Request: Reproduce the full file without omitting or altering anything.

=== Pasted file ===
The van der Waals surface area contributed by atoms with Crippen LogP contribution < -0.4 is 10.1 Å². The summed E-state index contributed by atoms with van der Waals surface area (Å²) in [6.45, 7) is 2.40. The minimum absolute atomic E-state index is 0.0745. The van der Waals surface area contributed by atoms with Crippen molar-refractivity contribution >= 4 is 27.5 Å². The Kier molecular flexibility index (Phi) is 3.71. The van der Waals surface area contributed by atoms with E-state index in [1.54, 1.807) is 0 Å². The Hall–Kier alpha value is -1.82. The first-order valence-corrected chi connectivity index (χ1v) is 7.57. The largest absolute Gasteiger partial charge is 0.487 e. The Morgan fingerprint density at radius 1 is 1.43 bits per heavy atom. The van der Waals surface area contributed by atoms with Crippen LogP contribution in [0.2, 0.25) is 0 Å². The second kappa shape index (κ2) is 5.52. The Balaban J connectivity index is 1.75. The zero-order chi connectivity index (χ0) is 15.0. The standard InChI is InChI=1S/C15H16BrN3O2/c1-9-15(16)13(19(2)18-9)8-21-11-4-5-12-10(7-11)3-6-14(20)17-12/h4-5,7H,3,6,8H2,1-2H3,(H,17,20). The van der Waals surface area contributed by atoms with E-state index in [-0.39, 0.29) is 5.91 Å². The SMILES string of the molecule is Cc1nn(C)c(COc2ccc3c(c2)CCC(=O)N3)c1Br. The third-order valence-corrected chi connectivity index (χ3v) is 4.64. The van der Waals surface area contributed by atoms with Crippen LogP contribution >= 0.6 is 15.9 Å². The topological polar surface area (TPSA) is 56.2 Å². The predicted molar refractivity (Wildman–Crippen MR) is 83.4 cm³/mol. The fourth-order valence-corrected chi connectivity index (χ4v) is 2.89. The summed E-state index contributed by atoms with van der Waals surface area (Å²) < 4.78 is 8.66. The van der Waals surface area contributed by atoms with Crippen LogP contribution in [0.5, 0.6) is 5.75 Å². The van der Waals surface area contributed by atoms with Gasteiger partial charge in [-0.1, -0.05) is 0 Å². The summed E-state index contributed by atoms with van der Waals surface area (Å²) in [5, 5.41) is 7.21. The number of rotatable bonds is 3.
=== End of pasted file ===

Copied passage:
The van der Waals surface area contributed by atoms with Crippen LogP contribution < -0.4 is 10.1 Å². The summed E-state index contributed by atoms with van der Waals surface area (Å²) in [6.45, 7) is 2.40. The minimum absolute atomic E-state index is 0.0745. The van der Waals surface area contributed by atoms with Crippen molar-refractivity contribution >= 4 is 27.5 Å². The Kier molecular flexibility index (Phi) is 3.71. The van der Waals surface area contributed by atoms with E-state index in [1.54, 1.807) is 0 Å². The Hall–Kier alpha value is -1.82. The first-order valence-corrected chi connectivity index (χ1v) is 7.57. The largest absolute Gasteiger partial charge is 0.487 e. The Morgan fingerprint density at radius 1 is 1.43 bits per heavy atom. The van der Waals surface area contributed by atoms with Crippen LogP contribution in [0.2, 0.25) is 0 Å². The second kappa shape index (κ2) is 5.52. The Balaban J connectivity index is 1.75. The zero-order chi connectivity index (χ0) is 15.0. The standard InChI is InChI=1S/C15H16BrN3O2/c1-9-15(16)13(19(2)18-9)8-21-11-4-5-12-10(7-11)3-6-14(20)17-12/h4-5,7H,3,6,8H2,1-2H3,(H,17,20). The van der Waals surface area contributed by atoms with E-state index in [-0.39, 0.29) is 5.91 Å². The SMILES string of the molecule is Cc1nn(C)c(COc2ccc3c(c2)CCC(=O)N3)c1Br. The third-order valence-corrected chi connectivity index (χ3v) is 4.64. The van der Waals surface area contributed by atoms with Crippen LogP contribution >= 0.6 is 15.9 Å². The topological polar surface area (TPSA) is 56.2 Å². The predicted molar refractivity (Wildman–Crippen MR) is 83.4 cm³/mol. The fourth-order valence-corrected chi connectivity index (χ4v) is 2.89. The summed E-state index contributed by atoms with van der Waals surface area (Å²) < 4.78 is 8.66. The van der Waals surface area contributed by atoms with Crippen LogP contribution in [0.5, 0.6) is 5.75 Å². The van der Waals surface area contributed by atoms with Gasteiger partial charge in [-0.1, -0.05) is 0 Å². The summed E-state index contributed by atoms with van der Waals surface area (Å²) in [5, 5.41) is 7.21. The number of rotatable bonds is 3.